On July 19, Dr. Ken Kaushansky officially begins his work as Senior Vice President for Health Sciences and Dean of the School of Medicine at Stony Brook University in New York.
When he announced his departure to the faculty and staff of the UCSD Department of Medicine on June 7, he described his new position as an opportunity to implement, on a larger scale, the successful programs that the Department of Medicine has instituted under his leadership here.
He called his years at UCSD a time of “incredible transition in our faculty, our leaders, our teaching programs, and our clinical impact.”
During Dr. Kaushansky’s tenure as Helen M. Ranney Distinguished Professor and Chair, the Department of Medicine expanded from 253 to over 420 faculty members, added four divisions, and recruited 11 division chiefs. Its annual budget grew from $86 million to nearly $150 million.
“Dr. Kaushansky has been an outstanding Chair for this department,” said Dr. Robert “Chip” Schooley, Professor and Chief of the Division of Infectious Diseases and Vice Chair for Academic Affairs in the Department of Medicine.“
During his eight years as Chair, the medical house staff program became one of the most highly regarded programs in the country. New divisions in Hospital Medicine, Biomedical Informatics, Geriatrics, and Global Public Health were developed and research programs thrived throughout the Department,” Dr. Schooley said.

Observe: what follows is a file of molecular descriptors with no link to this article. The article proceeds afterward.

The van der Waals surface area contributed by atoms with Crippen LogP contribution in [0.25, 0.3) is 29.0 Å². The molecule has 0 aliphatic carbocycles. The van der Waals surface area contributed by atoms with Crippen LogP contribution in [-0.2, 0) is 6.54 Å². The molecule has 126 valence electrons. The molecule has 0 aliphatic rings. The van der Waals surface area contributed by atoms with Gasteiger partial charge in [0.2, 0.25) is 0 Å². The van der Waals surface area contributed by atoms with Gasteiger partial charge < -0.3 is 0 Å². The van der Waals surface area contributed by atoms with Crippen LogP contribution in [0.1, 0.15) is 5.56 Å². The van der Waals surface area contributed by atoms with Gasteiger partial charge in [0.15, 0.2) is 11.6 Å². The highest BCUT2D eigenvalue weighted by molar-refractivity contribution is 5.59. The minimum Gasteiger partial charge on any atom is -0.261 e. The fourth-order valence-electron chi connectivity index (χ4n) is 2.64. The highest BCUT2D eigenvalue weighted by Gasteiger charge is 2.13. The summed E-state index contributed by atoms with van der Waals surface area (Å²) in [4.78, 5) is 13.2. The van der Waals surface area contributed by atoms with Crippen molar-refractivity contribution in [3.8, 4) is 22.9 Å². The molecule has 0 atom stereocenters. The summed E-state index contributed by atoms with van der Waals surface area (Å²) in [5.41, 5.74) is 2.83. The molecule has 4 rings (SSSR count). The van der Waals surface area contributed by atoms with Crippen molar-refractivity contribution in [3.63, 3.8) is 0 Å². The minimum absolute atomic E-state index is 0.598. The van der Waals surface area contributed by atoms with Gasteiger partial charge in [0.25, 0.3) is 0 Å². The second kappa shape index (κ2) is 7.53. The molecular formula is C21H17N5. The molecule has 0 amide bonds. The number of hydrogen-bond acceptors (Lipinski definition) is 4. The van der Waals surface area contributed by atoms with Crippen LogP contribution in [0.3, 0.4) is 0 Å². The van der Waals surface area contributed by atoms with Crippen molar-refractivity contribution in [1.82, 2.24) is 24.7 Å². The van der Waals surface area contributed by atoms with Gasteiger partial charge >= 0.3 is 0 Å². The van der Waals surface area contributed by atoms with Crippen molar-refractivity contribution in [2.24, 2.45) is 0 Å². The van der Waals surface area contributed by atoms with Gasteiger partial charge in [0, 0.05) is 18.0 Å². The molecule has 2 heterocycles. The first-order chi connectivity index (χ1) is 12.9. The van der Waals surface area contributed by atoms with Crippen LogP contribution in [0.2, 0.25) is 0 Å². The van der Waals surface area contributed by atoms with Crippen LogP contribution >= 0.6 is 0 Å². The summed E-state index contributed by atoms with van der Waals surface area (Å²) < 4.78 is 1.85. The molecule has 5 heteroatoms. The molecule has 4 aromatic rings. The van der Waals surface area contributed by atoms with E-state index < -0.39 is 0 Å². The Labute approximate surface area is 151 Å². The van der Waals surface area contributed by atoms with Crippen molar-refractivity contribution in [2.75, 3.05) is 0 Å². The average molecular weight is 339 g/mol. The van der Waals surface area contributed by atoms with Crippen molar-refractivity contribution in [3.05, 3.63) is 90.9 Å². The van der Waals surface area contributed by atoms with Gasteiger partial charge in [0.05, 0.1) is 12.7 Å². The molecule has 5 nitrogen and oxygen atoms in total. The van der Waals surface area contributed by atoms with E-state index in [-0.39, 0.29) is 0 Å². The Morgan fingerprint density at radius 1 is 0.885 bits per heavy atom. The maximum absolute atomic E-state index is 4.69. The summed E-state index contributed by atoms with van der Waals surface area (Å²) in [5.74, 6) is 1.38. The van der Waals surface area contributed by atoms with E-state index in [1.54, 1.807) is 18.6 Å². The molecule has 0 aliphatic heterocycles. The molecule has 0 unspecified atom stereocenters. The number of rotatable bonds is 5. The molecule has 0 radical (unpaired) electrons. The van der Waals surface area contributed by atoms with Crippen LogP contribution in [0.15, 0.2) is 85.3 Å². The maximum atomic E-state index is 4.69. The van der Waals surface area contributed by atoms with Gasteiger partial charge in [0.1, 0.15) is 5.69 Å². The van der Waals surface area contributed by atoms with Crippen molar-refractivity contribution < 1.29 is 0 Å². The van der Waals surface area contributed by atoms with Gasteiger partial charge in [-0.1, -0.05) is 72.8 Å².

“In response to increasing interest in international medicine among the medical house staff, Dr. Kaushansky launched the Department’s Global Medicine Residency Program in 2009,” he said.“Dr. Kaushansky worked with his counterpart at the Universidade Eduardo Mondlane to establish a model program in international cooperation that has revitalized postgraduate medical training in the Republic of Mozambique.”
Since 2002, the Department’s NIH research funding has grown from $60 million to $113.6 million. It has more than twice as many complex multi-investigator program-project grants and career development awards granted to the junior faculty and fellows.